UPDATE: Updated to include new information on Alere’s suit against CMS
Alere (NYSE:ALR) said today it will be unable to file its annual 10-K report by its extended March 16 deadline due to an investigation of inappropriate conduct at its South Korean Standard Diagnostics subsidiary.
The Waltham, Mass.-based company filed for the extension on March 1 after it missed its initial reporting date, allegedly due to issues with how it recognized revenues in Asia.
Alere said it expects the investigation will result in adjustments to its fiscal year 2013, 2014 and 2015 revenue, as well as the 9 months ended Sept. 30, 2016. Adjustments are expected to be between $0 and $5 million for 2013 and 2014 and between $5 million and $10 million for 2015 and 2016, respectively.
The company said it is also investigating its fiscal year 2011 and 2012 to “determine if any misstatements related to revenue recognition occurred in such earlier periods as its Japanese location and its subsidiary in South Korea, Standard Diagnostics,” according to an SEC filing.
Alere did not state an expected time frame for submission.
The delay is not the 1st for the company – Alere belatedly filed its 2015 annual report in August 2016, finding “immaterial errors” in its revenue recognition processes and “material weaknesses” in the way it recognized revenues and accounted for income taxes.
Earlier this week, a federal judge rejected Alere’s suit looking to reinstate its Arriva diabetes division’s Centers for Medicare & Medicaid Services enrollment after it was pulled last October over alleged claims submissions for deceased patients, according to the Boston Business Journal.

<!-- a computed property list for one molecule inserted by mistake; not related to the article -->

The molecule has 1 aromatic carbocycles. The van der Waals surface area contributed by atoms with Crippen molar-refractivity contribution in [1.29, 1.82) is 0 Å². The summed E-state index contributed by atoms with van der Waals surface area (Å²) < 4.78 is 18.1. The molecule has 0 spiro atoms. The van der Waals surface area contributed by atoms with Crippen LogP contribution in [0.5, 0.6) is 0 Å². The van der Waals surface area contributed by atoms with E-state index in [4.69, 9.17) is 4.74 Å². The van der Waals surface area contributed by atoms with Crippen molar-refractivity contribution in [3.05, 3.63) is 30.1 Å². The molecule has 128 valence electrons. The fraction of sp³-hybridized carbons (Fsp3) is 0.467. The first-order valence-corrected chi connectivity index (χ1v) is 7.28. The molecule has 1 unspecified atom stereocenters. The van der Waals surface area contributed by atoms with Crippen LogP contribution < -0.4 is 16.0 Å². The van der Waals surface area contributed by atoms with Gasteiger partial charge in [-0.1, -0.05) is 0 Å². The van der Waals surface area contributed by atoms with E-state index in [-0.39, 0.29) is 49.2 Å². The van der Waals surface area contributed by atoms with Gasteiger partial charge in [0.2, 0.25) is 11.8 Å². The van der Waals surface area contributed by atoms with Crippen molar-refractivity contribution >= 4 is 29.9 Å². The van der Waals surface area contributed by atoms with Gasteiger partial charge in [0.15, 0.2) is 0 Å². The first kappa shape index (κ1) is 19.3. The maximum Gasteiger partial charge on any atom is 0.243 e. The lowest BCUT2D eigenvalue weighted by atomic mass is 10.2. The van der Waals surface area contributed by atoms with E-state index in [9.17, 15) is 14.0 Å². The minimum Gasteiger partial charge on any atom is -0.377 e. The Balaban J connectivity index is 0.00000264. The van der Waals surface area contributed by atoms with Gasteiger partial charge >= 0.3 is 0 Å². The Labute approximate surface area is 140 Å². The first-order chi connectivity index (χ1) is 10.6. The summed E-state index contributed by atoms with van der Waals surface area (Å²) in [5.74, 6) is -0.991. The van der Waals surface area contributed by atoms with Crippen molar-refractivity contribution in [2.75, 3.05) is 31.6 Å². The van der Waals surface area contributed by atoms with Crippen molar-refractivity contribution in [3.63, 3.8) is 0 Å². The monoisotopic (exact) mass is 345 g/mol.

The judge denied a preliminary injunction against the decision by CMS, which initially revoked Arriva’s billing privileges on the grounds that it submitted claims for 211 dead patients over 5 years.
Alere attempted to appeal the determination, but the appeal was denied Nov. 2 and the group’s enrollment in CMS was revoked 2 days later.
The news adds yet more fuel to the fire over the pending $5.8 billion acquisition of Alere by Abbott (NYSE:ABT); both companies have filed lawsuits over the merger, with Abbott eager to spike the deal and Alere insisting that it go through.
The $5.8 billion deal with Abbott, announced in February 2016, ran into trouble right out of the gate: A March 2016 subpoena from the U.S. Justice Dept. sought documents on Alere’s dealings with 3rd-party distributors and foreign healthcare officials and the company was late in filing its full-year results for 2015. By April of that year Alere had rejected a $50 million offer from Abbott to spike the buyout; in July the DoJ initiated another probe into Alere’s billing practices for pain management payments from government insurance programs.
Alere sued Abbott the next month, looking to force its would-be acquirer to obtain all antitrust approvals required to complete the acquisition. In early September 2016, Delaware Chancery Court Judge Sam Glasscock put the lawsuit on the fast track and urged the companies to try and talk things out; an attempt at mediation failed later that month.
Abbott filed a counter-suit in November 2016, the same day that the Centers for Medicaid & Medicare Services revoked enrollment for Alere’s Arriva diabetes division after finding that it submitted claims for 211 deceased patients. The next month Abbott filed a new lawsuit seeking to spike the deal altogether, citing a “substantial loss in Alere’s value.”